Chassis Specifications; RoHS

Restriction of Hazardous Substances

The RoHS standard limits the amount of certain elements used in the manufacture of electronic components. There are six chemicals that are controlled under the standard. These metals include: lead, mercury, cadmium, hexavalent chromium, polybrominated biphenyls and polybrominated diphenyl ethers.

The materials are not banned, but limited in concentration. A maximum concentration value of less than 0.1 percent by weight in homogenous materials of lead, mercury, hexavalent chromium, polybrominated biphenyls or polybrominated diphenyl ethers. And a maximum concentration value of less than 0.01 percent by weight in homogenous materials of cadmium.

Lead (Pb); used in Lead Terminal Finishes, Solder. May be replaced by Tin.
Mercury (Hg); is not normally used.
Cadmium (Cd); used in Terminal Finishes. May be replaced by Tin Hexavalent.
Hexavalent chromium (Cr VI); used as a Protective Coatings. May be replaced Trivalent Chromium
Polybrominated biphenyls (PBB); used as a Flame Retardant in plastics.
Polybrominated diphenyl ethers (PBDE); used as a Flame Retardant in plastics

Exemptions to RoHS
Items outside the scope of the RoHS Directive include:
Specialized military systems
Avionics systems
Equipment for national security
Equipment built for own use (hobbyist)
Spares for products placed onto the market before July 1st, 2006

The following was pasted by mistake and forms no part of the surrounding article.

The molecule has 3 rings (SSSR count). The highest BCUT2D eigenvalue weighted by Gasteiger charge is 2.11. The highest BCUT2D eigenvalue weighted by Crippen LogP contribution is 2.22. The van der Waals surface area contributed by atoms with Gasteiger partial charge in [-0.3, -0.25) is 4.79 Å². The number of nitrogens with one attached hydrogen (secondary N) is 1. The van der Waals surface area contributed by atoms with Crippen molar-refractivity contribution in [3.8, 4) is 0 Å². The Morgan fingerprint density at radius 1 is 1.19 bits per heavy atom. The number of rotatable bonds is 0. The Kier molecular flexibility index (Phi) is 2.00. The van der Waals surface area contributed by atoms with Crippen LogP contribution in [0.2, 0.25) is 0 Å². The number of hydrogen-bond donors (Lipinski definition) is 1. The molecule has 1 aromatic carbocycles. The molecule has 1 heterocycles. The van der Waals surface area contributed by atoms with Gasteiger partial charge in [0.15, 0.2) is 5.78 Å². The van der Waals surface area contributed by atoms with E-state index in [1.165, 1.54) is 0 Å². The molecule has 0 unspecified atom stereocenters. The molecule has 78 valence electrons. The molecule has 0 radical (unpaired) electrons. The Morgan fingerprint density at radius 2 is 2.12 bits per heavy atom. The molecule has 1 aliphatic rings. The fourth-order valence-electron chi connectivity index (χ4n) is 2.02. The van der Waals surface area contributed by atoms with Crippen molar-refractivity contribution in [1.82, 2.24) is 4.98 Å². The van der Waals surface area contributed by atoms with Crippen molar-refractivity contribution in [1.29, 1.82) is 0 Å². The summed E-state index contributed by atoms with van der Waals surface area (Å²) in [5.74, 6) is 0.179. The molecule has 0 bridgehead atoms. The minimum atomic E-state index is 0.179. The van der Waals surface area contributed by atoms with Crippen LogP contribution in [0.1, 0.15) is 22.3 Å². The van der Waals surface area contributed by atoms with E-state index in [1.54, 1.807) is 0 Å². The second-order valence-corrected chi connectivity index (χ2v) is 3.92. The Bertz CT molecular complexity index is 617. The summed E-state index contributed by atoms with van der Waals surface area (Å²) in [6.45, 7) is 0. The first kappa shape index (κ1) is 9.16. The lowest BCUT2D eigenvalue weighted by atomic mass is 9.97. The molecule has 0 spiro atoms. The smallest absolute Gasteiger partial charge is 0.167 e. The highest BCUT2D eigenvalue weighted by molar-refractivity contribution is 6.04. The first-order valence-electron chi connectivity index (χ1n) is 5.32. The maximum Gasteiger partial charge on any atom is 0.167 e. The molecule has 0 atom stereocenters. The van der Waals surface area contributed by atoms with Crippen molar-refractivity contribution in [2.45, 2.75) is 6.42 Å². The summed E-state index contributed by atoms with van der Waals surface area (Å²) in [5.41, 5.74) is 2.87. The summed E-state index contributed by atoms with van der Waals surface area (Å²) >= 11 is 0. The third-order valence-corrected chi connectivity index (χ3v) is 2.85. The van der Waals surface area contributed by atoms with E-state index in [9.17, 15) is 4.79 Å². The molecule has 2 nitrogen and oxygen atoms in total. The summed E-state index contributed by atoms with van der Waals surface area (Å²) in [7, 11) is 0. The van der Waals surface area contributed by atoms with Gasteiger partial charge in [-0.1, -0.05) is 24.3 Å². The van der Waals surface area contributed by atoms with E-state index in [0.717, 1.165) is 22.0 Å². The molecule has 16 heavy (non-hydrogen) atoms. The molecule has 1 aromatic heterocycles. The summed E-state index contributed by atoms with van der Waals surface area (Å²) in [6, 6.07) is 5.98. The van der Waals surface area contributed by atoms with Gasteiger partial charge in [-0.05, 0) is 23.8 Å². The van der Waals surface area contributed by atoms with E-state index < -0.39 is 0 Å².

Equipment for capacity expansion or upgrades on product placed onto the market before July 1st, 2006

Keep in mind that parts may be available now but unless spares are procured parts may not be available when needed years later. If you need and purchase a non RoHS part be sure to make a Life Time purchase to insure that parts will be available when needed.

RoHS devices are clearly defined within the data sheet. In many cases common components are receiving new part numbers to designate RoHS compliance. For example a standard part purchased for years may no longer be available after being replaced by its RoHS counter-part. Many components that contained lead [for example] are now obsolete in favor of the physically identical part that does not use lead [Pb]. However the new Lead-free part has a new part number.

Chassis Thermal Design; Next topic in designing a chassis

ELV Compliant
End of Life Vehicles (ELV) Directive 2000/53/EC requires that certain automotive products be free (except for trace impurities) of mercury, cadmium and lead as of 2003-7-1. Lead can still be used as an alloying additive in copper, steel and aluminum and in solderable applications. These products comply with the ELV directive. [Similar to the RoHS requirement, which might be found on some data sheets. Also see below]

EU RoHS/Not ELV Compliant
These products comply with the Restrictions on Certain Hazardous Substances (EU RoHS) Directive 2002/95/EC but NOT the End of Life Vehicles (ELV) Directive 2000/53/EC. These products utilize exemptions in the EU RoHS Directive that are not allowed in the ELV Directive. Typical examples are lead in compliant pin connector systems (press-fit connectors) and cadmium in electrical contacts.

China Compliant
In addition to being Compliant with the European Union [EU], there is also a Chinese Polution Act [2006] which is similar to the EU RoHS. The point being that some products might indicate that they are not compliant to the China-RoHs requirements. Depending on the final destination of the products, the fact of compliance may or may not be an issue.

How To Specify a Equipment Chassis; Section Index page

PC motherboard

Distributor rolodex Electronic Components Electronic Equipment EDA CDROM Software Engineering Standards, BOB card Cabled Computer Bus Electronic Engineering Design Table Conversion DB9-to-DB25.
DistributorsComponents Equipment Software Standards Buses Design Reference